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Chinese Food in China, Hong Kong, and/or Taiwan
Fall Volume: 1999 Issue: 6(3) page(s): 19, 20, and 28
Shanghai, China’s largest and most famous seaport, is a city teeming with life. Social life in this metropolis revolves around family, friends, eating and drinking, mixing with foreigners, and trying things foreign. There are many theaters, cinemas, bars, discotheques, and places to grab a bite, a meal, or a banquet. Many ingredients and many ideas are available, too.
On the commercial food scene, seafood comes in through the port, and fruits and vegetables from the farms nearby. Market and even supermarkets sell them and other foods, and should you go, be sure to visit the two floors of the food market of Hongkou, the city’s largest. Also see the traditional small food stalls on Yunnan Street, others in other local neighborhoods, and the fast food and foreign food near the Pingan Cinema and in other popular spots.
Foreign presence in Shanghai dates from 1842 and the end of the Opium War. Then the Treaty of Nanjing required China to open five ports to international trade, Shanghai among them. Shortly thereafter, foreign enclaves were leased along the waterfront. In 1863, the British and the American enclaves amalgamated and became known as The International Settlement.
On the culinary scene, Shanghai has enormous variety but few dishes to call its own. There are specialities for sure, but not many. Like any metropolis with considerable access to other areas, the Shanghainese have absorbed foods and techniques of the entire country. However, there are differences because people here are known to like things sweet. That means that sugar is used more generously than in any other region of China. People also like many of their foods long-cooked in soy sauce; they call this preparation style ''red-cooking.'' Also enjoyed are foods cooked in Shaoxing and other wines, foods cooked with vinegar, particularly local black varieties, and fish served at almost all meals.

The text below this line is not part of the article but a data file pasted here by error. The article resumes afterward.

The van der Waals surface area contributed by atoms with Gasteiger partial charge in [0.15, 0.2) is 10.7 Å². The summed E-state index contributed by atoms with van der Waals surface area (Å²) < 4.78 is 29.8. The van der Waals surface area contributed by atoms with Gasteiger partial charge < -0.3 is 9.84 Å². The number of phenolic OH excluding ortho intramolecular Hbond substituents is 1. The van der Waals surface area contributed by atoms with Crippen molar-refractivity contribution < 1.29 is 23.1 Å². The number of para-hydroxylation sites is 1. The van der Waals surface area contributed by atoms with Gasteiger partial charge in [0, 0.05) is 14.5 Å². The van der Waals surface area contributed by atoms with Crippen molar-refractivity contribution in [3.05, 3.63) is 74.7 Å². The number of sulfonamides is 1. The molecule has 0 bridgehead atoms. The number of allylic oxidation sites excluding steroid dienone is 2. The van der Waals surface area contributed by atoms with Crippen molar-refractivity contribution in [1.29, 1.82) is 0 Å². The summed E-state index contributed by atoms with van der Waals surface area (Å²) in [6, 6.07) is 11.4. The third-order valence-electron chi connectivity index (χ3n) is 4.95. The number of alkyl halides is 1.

People from Shanghai enjoy preserved foods such as salted fish, dried bamboo shoots, and many mushroom varieties. They also enjoy meals with favorite dishes such as Lion’s Head, Drunken Chicken or Drunken Shrimp, Honeyed Ham, Salt Cured Chicken, and Preserved Mustard Green and other soups. And, to satisfy that love of the sweet, they eat many small delicate pastries, sweet and savory, some the size of a mouthful and in the thinnest of pastry skins.
Eels and the green crabs of Shanghai deserve special mention. Ask about special meals had in Shanghai, and time after time people recount dishes made with these foods. They also describe subtleties of the vinegars, oil, and alcoholic liquids used to make them, and the various types of soy sauce they were cooked in.
For more than a thousand years, much land around the city is designated for producing the vegetables consumed here. An account of a market day in 1907 lists fifty-seven different vegetables for sale. Three-quarters of a century later, a commune boasted growing almost four times that number. Between these, particularly in the early 1960''s, there was a period when only a handful of vegetables were for sale at any market. Today there are hundreds to choose from and people select from a large variety of vegetables, fruits, and other food items in the large and small market places.